Why Less Coal

I have been assuming that gains in electricity generation by natural gas were the reason for loss in generation by coal. This is not quite true. In 2016 coal generation was down by about 750 million kilowatt-hours (kWh) from its 2006-2008 average, a 38 percent drop. About two-thirds of the drop was due to natural gas and about one-third to renewables.

Source EIA Electric Data Browser, accessed 21 June 2017

Renewable Energy Does Not Harm Stock Performance

There are still office holders who cling to the notion of expensive renewable energy, buttressed by questionable web sites.

There is a line of argument that I have not seen used: companies, such as Google and Amazon, have made major commitments to renewable energy. These are publically-traded firms. If renewable energy was so expensive, Wall Street would be shouting loudly and hammering their stock down. This has not happened.

Price of Conventional Fuels

Revised 31 March 2017

As is well known, natural gas has become cheaper than other conventional fuels. The price estimates below show that gas is less expensive than the competition. However all of the cost estimates are high compared with the actual price, which is given in the bottom row.

Cost/Price of Electricity from Conventional Sources, $/MWh

Coal Natural Gas Nuclear Ref.
60-143 47-78 97-136 (1)
N.A. 45-57 100-108 (2)
80-98 66-73 93-96 (3)
N.A. 50-70 N.A. (4)
N.A. 41-56 (a) N.A. (5)
34 (b) N.A. (6)


(a) Increases linearly with gas price. Range shown is for $2.5 to $5 per 1000 cu.ft. Gas price on 16 Dec. 2016 was $3.43, giving a price of  $48 per MWh

(b) Unknown mix of gas and coal; April 2017 future


(1) Lazard’s Levelized Cost of Energy Analysis – Version 10.0, December 2016

(2) EIA, Annual Energy Outlook, August 2016

(3) T.F. Stacy & G. S. Taylor, The Levilized Cost of Electricity from Existing Generation Resources, June 2015 http://instituteforenergyresearch.org/wp-content/uploads/2015/06/ier_lcoe_2015.pdf

(4) ”Solar going big: large-scale installations now outpacing small ones”, Toledo Blade, 22 July 2016

(5) Al Rosenfield, “Natural Gas vs. Wind Background” <alanpeg.blogspot.com>, 30 Jan. 2013

(6) PJM AEP Dayton Hub 5MW Peak Calendar-Month Real-Time LMP Futures Quotes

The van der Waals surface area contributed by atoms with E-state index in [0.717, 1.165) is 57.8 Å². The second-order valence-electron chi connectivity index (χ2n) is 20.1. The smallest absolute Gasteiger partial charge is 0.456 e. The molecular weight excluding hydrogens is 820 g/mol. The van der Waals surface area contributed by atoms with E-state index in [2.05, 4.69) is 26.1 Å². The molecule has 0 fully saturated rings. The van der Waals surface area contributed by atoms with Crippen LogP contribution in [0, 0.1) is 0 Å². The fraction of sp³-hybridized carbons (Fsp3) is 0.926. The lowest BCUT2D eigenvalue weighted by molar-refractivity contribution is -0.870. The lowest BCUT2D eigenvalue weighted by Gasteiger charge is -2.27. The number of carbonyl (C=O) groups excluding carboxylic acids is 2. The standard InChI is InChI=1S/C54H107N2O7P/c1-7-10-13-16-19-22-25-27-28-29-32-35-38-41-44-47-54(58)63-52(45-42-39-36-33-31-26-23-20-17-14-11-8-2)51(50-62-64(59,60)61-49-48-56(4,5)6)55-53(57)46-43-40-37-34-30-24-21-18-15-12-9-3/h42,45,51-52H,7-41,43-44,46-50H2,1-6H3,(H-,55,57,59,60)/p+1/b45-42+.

http://www.cmegroup.com/trading/energy/electricity/pjm-ad-hub-5-mw-peak-real-time-lmp-swap-futures.html, accessed 30 March 2017


Converting MW to Homes

A recent article stated that one MW of wind power provides enough electricity to power 1000 homes (1, 2). This claim was later qualified by stating that “sources such as wind and solar are often operating at less than full capacity” (3).

Actually the largest possible value is 800 houses per Megawatt. Last year wind in Ohio produced enough electricity for about 250 homes and solar about 125 homes (See Appendix).


(1) Wind energy poised for growth in Ohio, advocates say, The Columbus Dispatch, October 30, 2016

(2) Tom Stacy offered a correction in the Comments section of Ref. (1). Unfortunately he used faulty logic.

(2) AEP wins profit guarantee sought in coal-fired power case, The Columbus Dispatch, November 3, 2016

Appendix: Calculations

One Megawatt generating electricity for one year (8760 hours) would produce 8760 MWh. Since the average home uses about 11 MWh (= 11,000 kWh) of electricity each year, this is enough electricity for 8760/11 = 796 homes.

Since Ohio generated 1.2 million MWh of electricity from wind in 2015, wind provides enough energy for about 110,000 homes. Ohio has 432 MW of wind power – 110,000/432 is about 250. So one MW of power provides electricity equal to that used by about 250 homes.

Comparable numbers for solar are 162,000 MWh total electricity and 119 MW of power. This translates to 14,700 homes and 14,700/119 = 124 homes per MW.

(Data from Energy Information Administration for 2015, except solar capacity from Columbus Dispatch, Nov. 4, 2016)

LTE to dispatch (Not published)

Electric rates are spiraling out of control. It is not clear why they have been rising at twice the rate of inflation for the past several years. The higher cost does not mean that we are paying for a new and improved product. It is the same electricity that we always have used – only the price is higher.

Since electricity is also a necessity, it is proper that it is subject to state oversight. But, somehow, Ohio has let us down and allowed the inflated prices. For example, our Legislature is addressing the skyrocketing rates by worrying about the less-than-one-percent of our electric bill that is due to renewable energy.



ELECTRIC RATES: Electricity Data Browser, http://www.eia.gov/electricity/data/browser/ (note: as of July, Rates have decreased one percent in 2016 compared to 2015)

INFLATION: CPI Detailed Report Data for December 2015, Table 24, http://www.bls.gov/cpi/cpid1512.pdf

RENEWABLE ENERGY COST: IEU-Ohio Mandate Cost Calculator, http://www.ieu-ohio.org/mandate-cost-calculator.aspx